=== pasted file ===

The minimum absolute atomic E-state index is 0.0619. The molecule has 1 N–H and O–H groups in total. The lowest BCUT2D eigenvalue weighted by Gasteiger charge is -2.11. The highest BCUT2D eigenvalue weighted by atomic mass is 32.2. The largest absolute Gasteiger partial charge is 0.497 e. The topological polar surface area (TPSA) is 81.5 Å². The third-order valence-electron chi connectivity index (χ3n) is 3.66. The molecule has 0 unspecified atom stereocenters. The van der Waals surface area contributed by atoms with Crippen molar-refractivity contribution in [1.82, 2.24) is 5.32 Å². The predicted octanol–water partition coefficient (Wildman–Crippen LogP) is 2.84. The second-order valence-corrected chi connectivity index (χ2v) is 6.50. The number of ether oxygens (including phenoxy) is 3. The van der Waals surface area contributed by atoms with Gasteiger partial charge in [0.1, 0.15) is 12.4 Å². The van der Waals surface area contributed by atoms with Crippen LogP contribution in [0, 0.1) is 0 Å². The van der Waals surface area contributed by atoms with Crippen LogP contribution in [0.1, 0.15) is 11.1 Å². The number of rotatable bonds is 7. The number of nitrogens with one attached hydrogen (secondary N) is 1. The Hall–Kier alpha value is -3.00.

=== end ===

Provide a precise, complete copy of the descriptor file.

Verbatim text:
The minimum absolute atomic E-state index is 0.0619. The molecule has 1 N–H and O–H groups in total. The lowest BCUT2D eigenvalue weighted by Gasteiger charge is -2.11. The highest BCUT2D eigenvalue weighted by atomic mass is 32.2. The largest absolute Gasteiger partial charge is 0.497 e. The topological polar surface area (TPSA) is 81.5 Å². The third-order valence-electron chi connectivity index (χ3n) is 3.66. The molecule has 0 unspecified atom stereocenters. The van der Waals surface area contributed by atoms with Crippen molar-refractivity contribution in [1.82, 2.24) is 5.32 Å². The predicted octanol–water partition coefficient (Wildman–Crippen LogP) is 2.84. The second-order valence-corrected chi connectivity index (χ2v) is 6.50. The number of ether oxygens (including phenoxy) is 3. The van der Waals surface area contributed by atoms with Gasteiger partial charge in [0.1, 0.15) is 12.4 Å². The van der Waals surface area contributed by atoms with Crippen LogP contribution in [0, 0.1) is 0 Å². The van der Waals surface area contributed by atoms with Crippen LogP contribution in [0.1, 0.15) is 11.1 Å². The number of rotatable bonds is 7. The number of nitrogens with one attached hydrogen (secondary N) is 1. The Hall–Kier alpha value is -3.00.